NOTE: I sell finished mallets at my etsy store here.
The theory for making a mallet from recycled plastic is straight forward.
- Create a mallet handle
- Create a brick out of plastic
- Make a hole in the brick for the handle
- Attach the handle
So lets get straight into it.
Create the mallet handle
I drew up the mallet in CAD so I had a drawing of the handle which helped.
There is a slight taper so the head of the mallet doesn’t fly off the handle.
We have a large static belt sander in the shop that helped make this handle. Using a CNC is another option which I have used. If i didn’t have either of these i’d probably grab a plane out.
Create a brick out of plastic
This was a bit more involved than the handle. First the plastic.
Getting the right type of plastic is important. HDPE (2) and LDPE (4) are great for mallets. HDPE is what milk bottles are made of which I had access to so that is what I used. I wouldn’t use PP (5) as it can crack when impacted, so not so great for a mallet.
The first step in plastic recycling is to clean and shred the plastic. Cleaning is important to help bonding and to avoid bad smell.
The plastic needs to be dry before heating to avoid creating air pockets (through steam).
If you don’t have a shredder (and i didn’t when I made my prototype) the easiest way to shred plastic by hand is to make one of these:
Here’s a video that I looked at when making mine:
To use it, cut the top and bottom off of a bottle (I used milk cartons), feed a little bit of plastic in and then pull the rest of the bottle through.
You will get a long ribbon of plastic, then you simply cut it into pieces. I had to do about 20 milk bottles to have enough plastic for my mallet head. It looks like a lot but it will shrink.
Make the mold
Once you have the plastic shredded, you need to make the mold. The quickest way is to bend some sheet metal up. Using a vice, some 90 degree angle and a hammer is a good way to get the mold together. Using rivets will hold it together.
(Unfortunately I don’t have this anymore and couldn’t find any photos. But to paint a picture it kind of looks like a cake tin for a brick)
TIP 1: Experienced plastic mold makers will have what is called a draft angle on their mold. This is to make it easier to get the part out. Essentially instead of a 90° angle, you would have the opening of the mold bigger than the bottom.
If you have the opportunity to do this i would recommend it.
TIP 2: Make the mold taller than the mallet head you want. My height of my mallet head is around 68mm so Making the mold 100mm tall is something I would recommend. You can mark with a sharpie the line on which you want to get to with your plastic.
Once you have these two pieces you can start making your brick with the aid of an oven.
Making the mallet head
Fill the mold up full of plastic. Turn the oven on at 180°C and then regularly keep pressing down the plastic to compress it and add more until your mold is filled.
I had a piece of plywood the same size as the opening in the mold to push down the plastic and make it into a brick.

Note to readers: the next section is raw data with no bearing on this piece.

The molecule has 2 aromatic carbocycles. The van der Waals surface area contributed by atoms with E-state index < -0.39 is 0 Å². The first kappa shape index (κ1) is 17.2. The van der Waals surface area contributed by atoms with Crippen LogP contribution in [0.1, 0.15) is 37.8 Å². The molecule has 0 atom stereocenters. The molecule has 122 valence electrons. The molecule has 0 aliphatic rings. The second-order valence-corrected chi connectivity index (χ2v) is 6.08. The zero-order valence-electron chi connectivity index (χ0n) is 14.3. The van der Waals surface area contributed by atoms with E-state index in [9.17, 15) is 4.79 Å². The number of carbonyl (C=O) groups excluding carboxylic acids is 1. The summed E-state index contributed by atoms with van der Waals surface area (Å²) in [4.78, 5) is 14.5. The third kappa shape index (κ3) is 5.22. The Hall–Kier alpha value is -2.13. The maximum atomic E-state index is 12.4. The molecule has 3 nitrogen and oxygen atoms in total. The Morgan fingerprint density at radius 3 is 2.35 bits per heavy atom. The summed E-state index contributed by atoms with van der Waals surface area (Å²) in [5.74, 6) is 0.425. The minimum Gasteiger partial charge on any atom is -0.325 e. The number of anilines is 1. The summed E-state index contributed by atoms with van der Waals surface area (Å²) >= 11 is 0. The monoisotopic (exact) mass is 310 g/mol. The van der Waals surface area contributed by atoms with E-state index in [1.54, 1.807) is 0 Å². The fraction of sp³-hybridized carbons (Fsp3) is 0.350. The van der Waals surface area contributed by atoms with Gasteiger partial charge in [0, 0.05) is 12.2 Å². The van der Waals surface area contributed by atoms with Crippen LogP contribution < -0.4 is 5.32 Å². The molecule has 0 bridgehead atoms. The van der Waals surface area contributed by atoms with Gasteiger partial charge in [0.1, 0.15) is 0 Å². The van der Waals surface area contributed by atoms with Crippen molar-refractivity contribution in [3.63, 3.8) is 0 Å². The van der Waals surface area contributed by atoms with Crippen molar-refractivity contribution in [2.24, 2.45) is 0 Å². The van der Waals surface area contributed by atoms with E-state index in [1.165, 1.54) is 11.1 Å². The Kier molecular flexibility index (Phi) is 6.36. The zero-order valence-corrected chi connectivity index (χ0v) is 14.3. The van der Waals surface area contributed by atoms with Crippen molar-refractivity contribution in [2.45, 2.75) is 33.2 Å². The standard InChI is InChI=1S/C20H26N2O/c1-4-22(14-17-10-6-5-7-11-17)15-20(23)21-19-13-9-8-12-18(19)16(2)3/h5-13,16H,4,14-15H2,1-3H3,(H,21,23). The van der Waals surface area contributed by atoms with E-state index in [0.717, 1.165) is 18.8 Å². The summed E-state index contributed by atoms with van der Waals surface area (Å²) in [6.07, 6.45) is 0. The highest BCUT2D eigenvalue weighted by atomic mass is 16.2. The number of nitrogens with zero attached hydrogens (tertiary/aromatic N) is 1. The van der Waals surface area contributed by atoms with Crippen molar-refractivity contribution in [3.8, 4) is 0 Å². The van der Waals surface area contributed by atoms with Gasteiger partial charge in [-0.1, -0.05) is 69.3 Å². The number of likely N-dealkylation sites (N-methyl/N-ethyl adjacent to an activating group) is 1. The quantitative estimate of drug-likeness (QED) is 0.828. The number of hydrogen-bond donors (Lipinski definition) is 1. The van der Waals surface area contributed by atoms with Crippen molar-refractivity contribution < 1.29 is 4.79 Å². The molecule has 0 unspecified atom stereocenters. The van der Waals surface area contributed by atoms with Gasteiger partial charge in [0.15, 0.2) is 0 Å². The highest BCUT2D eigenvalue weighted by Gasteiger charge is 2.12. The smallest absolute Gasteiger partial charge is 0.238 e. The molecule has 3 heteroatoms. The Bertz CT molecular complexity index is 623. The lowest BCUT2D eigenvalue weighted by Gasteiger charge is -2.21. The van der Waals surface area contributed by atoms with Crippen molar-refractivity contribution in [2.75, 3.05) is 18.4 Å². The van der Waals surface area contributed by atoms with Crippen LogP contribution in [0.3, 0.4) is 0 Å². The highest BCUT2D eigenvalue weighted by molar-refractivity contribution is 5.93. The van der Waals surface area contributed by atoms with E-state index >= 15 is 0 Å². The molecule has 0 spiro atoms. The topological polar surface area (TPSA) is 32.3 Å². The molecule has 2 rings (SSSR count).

TIP 1: When I did mine I could see the plastic go from translucent to transparent when it was in the molding state.
TIP 2: Do this step in a well ventilated area. HDPE isn’t as bad for you as other plastic (source), but it still isn’t great.
When it’s finished, it will need to cool for a little while, at least a few hours for the centre to really cool down.
Make a hole in the brick for the handle
Once you are happy with your new HDPE brick it’s time to put a hole in it. Take your time marking it out. Drill out as much as you can and then clean it up with a chisel.
The hole should have a taper on it to match the handle so it fits, and also stops the mallet head from coming off the end.
Attach the handle
I used another mallet to whack the handle in. Once it’s together your ready to use your mallet.
Sounds simple right?
In theory everything is simple, so here is a bit more information in the form of questions.
How hot do I have the oven?
Start here, if you aren’t getting the results you want, turn the heat up a little
- HDPE = 180°C (356°F)
- LDPE = 175°C (347°F)
Where do I find more information on plastic?
For more in depth information on plastic go to this page from preciousplastic.com
What’s the easiest way to clean a milk jug?
Isn’t a plastic mallet going to break?
Is this the way you make the mallet on your Etsy store?
This article details how I made my prototype. I thought it was more useful to someone reading beause it’s easier to replicate. Now I use an extrusion machine and an aluminium mold. Here’s a vid of the process:
Is there any more resources for making a mallet like this?
I watched this guy when i started. It’s gives good detail on each of the steps, although it’s not exactly the same way that I did mine.
What happens if I don’t take the labels off?
You can see with mine there are bits of red in it. This is because I didn’t take off the labels of my milk containers.
Watch the cleaning video if you want to see how to easily take off milk jug labels.
Thanks for reading
This has been my guide on how to make a mallet from recycled plastic. I do sell a more refined version on my etsy store if you are interested, otherwise best of luck with your plastic mallet!